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Junot Díaz
This is How You Lose Her
Riverhead Press / Penguin Putnam
US Hardcover First Edition
ISBN 978-1-594-48736-1
Publication Date: 09-11-2012
214 Pages; $26.95
Date Reviewed:09-18-2012
Reviewed by: Rick Kleffel © 2012

Index:  General Fiction

"I'm not a bad guy," Yunior tells us in "The Sun, the Moon, the Stars," the opening story 'This Is How You Lose Her,' the latest collection of short stories by Junot Díaz. And Yunior, who been with us since 'Drown,' the first collection by Díaz, is indeed not a bad guy. Bad is not the problem. "Guy" is the problem. Yunior is a man, and men, who are good at many things, are bad in their relationships with women. Yunior wants to do better, but he collapses under the gravity of his own desire to do so. He's unable to perceive the effects of his actions on the women he's with. Nothing makes it over his event horizon. And this is how he loses her, again and again.

But though Yunior may not for most of this book have a clue about what to do, his voice — and the other voices, those of the women in his life — are so remarkable, we have little care about what he's doing or why. As readers, we just want to listen to the music of life as it is lived, as Junot Díaz tells it. Every word is rich with humor, with imagination and verve. 'This Is How You Lose Her' is the literary equivalent of the best album of bittersweet love songs you have ever heard, and like that album, it's one you'll be listening to, reading, again and again. Díaz knows how to find the music in language.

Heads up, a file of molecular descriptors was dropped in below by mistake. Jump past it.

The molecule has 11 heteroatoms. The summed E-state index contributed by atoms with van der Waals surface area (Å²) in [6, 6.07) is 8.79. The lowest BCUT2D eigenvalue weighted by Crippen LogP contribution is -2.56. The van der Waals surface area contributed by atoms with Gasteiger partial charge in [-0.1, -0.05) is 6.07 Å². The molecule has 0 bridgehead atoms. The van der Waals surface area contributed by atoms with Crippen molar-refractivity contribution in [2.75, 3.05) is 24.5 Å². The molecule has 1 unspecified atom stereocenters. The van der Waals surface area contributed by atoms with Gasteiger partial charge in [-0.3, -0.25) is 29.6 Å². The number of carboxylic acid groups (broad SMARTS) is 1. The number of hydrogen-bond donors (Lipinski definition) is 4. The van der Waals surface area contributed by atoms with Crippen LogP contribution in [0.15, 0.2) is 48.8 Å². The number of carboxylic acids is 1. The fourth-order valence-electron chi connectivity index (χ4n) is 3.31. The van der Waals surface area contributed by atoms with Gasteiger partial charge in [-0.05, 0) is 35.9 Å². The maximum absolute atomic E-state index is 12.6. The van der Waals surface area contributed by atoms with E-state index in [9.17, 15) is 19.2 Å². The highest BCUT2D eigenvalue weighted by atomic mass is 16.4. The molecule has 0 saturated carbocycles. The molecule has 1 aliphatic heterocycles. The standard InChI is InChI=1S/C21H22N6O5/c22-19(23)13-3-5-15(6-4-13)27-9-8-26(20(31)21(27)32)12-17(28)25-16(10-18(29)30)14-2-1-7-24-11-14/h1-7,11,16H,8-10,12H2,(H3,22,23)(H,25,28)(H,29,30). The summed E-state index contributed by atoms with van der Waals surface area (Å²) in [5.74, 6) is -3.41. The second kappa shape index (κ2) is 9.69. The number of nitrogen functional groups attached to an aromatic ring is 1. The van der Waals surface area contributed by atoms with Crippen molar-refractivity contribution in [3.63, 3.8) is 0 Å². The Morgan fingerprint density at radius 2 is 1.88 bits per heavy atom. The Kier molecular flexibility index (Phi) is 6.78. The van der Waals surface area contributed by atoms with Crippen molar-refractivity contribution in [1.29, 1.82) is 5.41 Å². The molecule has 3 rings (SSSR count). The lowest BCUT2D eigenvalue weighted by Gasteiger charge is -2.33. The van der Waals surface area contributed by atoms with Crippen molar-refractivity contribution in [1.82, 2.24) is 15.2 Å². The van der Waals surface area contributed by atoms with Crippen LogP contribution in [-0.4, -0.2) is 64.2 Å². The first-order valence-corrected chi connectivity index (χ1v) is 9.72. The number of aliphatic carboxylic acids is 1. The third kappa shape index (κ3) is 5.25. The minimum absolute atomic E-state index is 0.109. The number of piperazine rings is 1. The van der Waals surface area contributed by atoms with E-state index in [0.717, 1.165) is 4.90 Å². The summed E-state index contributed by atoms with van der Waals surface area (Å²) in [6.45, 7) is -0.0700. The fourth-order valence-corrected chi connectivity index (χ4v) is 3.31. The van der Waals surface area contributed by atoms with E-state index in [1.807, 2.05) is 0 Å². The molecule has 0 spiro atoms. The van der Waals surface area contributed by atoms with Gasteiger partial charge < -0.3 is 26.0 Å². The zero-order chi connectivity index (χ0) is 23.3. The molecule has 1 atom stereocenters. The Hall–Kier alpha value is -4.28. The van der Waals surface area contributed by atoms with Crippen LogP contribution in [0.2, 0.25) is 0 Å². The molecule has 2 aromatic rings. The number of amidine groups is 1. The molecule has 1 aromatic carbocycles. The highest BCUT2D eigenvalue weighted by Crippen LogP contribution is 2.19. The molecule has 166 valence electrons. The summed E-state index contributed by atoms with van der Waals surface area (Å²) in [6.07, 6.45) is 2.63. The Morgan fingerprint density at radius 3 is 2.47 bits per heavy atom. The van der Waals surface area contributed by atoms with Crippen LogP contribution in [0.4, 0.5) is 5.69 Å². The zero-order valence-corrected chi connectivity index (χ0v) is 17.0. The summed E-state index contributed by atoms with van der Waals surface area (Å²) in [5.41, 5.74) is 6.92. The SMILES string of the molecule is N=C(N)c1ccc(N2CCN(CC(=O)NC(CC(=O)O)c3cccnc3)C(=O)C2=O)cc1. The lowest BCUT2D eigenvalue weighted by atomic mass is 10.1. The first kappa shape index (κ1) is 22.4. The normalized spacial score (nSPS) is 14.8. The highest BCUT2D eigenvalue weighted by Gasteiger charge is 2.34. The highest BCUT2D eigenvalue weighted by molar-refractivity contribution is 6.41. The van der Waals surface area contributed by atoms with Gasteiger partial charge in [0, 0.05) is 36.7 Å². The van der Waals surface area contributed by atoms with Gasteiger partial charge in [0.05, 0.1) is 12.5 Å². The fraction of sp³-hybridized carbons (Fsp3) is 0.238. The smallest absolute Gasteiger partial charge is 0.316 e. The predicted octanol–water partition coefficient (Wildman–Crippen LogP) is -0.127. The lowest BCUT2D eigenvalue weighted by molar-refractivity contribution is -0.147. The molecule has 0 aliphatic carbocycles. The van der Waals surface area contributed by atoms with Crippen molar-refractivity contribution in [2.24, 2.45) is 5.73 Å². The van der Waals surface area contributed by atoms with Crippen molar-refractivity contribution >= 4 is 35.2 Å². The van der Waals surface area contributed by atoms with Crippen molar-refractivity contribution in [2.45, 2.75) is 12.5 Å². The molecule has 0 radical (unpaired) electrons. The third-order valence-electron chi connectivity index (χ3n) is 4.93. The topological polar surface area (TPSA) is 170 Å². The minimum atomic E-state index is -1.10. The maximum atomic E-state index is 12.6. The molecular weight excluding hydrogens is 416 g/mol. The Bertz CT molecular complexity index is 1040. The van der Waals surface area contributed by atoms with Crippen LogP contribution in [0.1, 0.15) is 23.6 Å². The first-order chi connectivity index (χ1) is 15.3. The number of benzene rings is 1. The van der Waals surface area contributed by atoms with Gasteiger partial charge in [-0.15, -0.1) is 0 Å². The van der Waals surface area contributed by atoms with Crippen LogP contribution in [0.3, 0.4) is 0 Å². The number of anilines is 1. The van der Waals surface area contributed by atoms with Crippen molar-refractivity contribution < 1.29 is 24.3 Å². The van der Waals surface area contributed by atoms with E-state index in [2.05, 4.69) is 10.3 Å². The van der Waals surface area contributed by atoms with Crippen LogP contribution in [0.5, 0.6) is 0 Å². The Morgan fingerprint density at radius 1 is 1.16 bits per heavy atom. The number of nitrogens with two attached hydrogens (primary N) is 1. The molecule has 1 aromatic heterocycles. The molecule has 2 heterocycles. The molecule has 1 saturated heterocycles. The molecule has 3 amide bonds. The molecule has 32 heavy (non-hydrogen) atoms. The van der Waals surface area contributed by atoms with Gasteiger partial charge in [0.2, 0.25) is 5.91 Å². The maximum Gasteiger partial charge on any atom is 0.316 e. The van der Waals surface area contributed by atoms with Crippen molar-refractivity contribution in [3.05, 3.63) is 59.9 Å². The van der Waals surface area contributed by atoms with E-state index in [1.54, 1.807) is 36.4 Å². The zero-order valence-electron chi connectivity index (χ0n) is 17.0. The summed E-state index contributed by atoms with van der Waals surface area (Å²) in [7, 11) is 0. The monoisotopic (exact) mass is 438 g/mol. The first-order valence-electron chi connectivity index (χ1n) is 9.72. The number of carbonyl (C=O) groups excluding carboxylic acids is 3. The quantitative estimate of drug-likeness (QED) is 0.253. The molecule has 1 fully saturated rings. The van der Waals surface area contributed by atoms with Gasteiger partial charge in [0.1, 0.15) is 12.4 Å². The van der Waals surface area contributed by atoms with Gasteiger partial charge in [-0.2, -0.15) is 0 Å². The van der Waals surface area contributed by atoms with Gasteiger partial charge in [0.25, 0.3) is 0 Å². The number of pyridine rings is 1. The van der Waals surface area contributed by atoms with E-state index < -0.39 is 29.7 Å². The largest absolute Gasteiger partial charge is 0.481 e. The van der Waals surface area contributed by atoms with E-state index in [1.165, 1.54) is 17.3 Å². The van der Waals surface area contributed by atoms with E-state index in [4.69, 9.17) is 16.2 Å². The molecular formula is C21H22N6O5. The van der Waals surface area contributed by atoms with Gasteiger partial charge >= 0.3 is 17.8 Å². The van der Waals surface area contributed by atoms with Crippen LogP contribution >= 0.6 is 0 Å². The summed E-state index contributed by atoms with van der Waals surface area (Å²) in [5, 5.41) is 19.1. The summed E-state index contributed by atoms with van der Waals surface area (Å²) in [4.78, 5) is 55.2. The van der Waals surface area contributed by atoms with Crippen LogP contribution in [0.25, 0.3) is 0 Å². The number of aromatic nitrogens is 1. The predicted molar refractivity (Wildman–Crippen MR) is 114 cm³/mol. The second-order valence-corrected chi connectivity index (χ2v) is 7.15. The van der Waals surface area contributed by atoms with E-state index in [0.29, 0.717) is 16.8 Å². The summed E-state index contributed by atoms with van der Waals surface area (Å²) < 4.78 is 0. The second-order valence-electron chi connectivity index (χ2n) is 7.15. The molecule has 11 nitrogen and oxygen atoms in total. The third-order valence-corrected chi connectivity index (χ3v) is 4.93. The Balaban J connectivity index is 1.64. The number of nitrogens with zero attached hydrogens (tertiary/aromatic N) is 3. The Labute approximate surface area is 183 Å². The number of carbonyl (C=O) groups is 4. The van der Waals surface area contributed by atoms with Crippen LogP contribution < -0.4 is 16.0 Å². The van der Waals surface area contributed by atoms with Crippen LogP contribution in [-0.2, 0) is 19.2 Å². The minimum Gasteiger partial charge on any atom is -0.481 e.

The nine stories here are dominated by Yunior's voice. From the opening to the finish, "The Cheater's Guide to Love," Yunior takes us through his troubled life and searing self-education in just what it means to have a relationship with a woman. The stories are funny, bitter, and full of the kind of honesty that is both hilarious and scalding. Few will be able to read these stories without being moved, generally into a zone of great discomfort. But Díaz makes the discomfort paradoxically enjoyable, in the extreme, by virtue of the honesty and accuracy of his observations and the joyous, scarring and scary prose he uses to express them.

The prose here always striking and the psychological nuances are stunning, but so is every other aspect of these stories. In "The Pura Principle," Yunior's brother, dying of cancer, starts acting out. Here, the plotting is careful and casual, as Díaz sneaks up on the readers and smacks us upside the head. "Alma" is a second-person miracle of economy, close to prose poetry but all sinew and snap. Díaz likes a challenge and comes back to the second person in "The Cheater's Guide to Love," a powerful, utterly engaging finish that ends with a different Yunior than the one we met at the beginning of the book.

Ultimately, though, it's impossible, and unnecessary to pull this book apart into stories or voices or modes. For all that 'This Is How You Lose Her' is kith and kin to the great collections of love songs, it is also all of one piece, one vision, one man singing in many voices. The fact that it is funny as hell, disturbingly informed, and unfortunately revealing as regards to how men think and do not think — all that disappears in the pure pleasure of language and reading. 'This Is How You Lose Her' is a perfect portrait of exactly why we read.

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